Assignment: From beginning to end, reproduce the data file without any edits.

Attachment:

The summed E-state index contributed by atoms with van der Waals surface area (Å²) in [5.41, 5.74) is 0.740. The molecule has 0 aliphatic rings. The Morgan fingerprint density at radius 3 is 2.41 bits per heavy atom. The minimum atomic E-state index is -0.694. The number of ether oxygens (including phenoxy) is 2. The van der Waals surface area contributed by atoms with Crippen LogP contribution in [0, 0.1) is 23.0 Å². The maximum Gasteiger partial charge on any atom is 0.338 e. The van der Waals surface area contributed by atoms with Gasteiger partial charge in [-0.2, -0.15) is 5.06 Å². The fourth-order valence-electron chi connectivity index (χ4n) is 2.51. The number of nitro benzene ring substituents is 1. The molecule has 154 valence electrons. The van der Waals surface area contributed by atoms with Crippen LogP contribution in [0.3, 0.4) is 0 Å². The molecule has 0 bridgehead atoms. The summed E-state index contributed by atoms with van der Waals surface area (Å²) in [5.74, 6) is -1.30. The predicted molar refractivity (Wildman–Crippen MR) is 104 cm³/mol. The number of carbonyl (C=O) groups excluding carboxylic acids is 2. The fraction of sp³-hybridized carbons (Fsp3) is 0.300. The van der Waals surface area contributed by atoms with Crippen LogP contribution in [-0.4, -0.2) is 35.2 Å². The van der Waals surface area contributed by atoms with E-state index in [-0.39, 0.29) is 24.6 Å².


The summed E-state index contributed by atoms with van der Waals surface area (Å²) in [5.41, 5.74) is 0.740. The molecule has 0 aliphatic rings. The Morgan fingerprint density at radius 3 is 2.41 bits per heavy atom. The minimum atomic E-state index is -0.694. The number of ether oxygens (including phenoxy) is 2. The van der Waals surface area contributed by atoms with Crippen LogP contribution in [0, 0.1) is 23.0 Å². The maximum Gasteiger partial charge on any atom is 0.338 e. The van der Waals surface area contributed by atoms with Gasteiger partial charge in [-0.2, -0.15) is 5.06 Å². The fourth-order valence-electron chi connectivity index (χ4n) is 2.51. The number of nitro benzene ring substituents is 1. The molecule has 154 valence electrons. The van der Waals surface area contributed by atoms with Crippen LogP contribution in [0.3, 0.4) is 0 Å². The molecule has 0 bridgehead atoms. The summed E-state index contributed by atoms with van der Waals surface area (Å²) in [5.74, 6) is -1.30. The predicted molar refractivity (Wildman–Crippen MR) is 104 cm³/mol. The number of carbonyl (C=O) groups excluding carboxylic acids is 2. The fraction of sp³-hybridized carbons (Fsp3) is 0.300. The van der Waals surface area contributed by atoms with Crippen LogP contribution in [-0.4, -0.2) is 35.2 Å². The van der Waals surface area contributed by atoms with E-state index in [-0.39, 0.29) is 24.6 Å².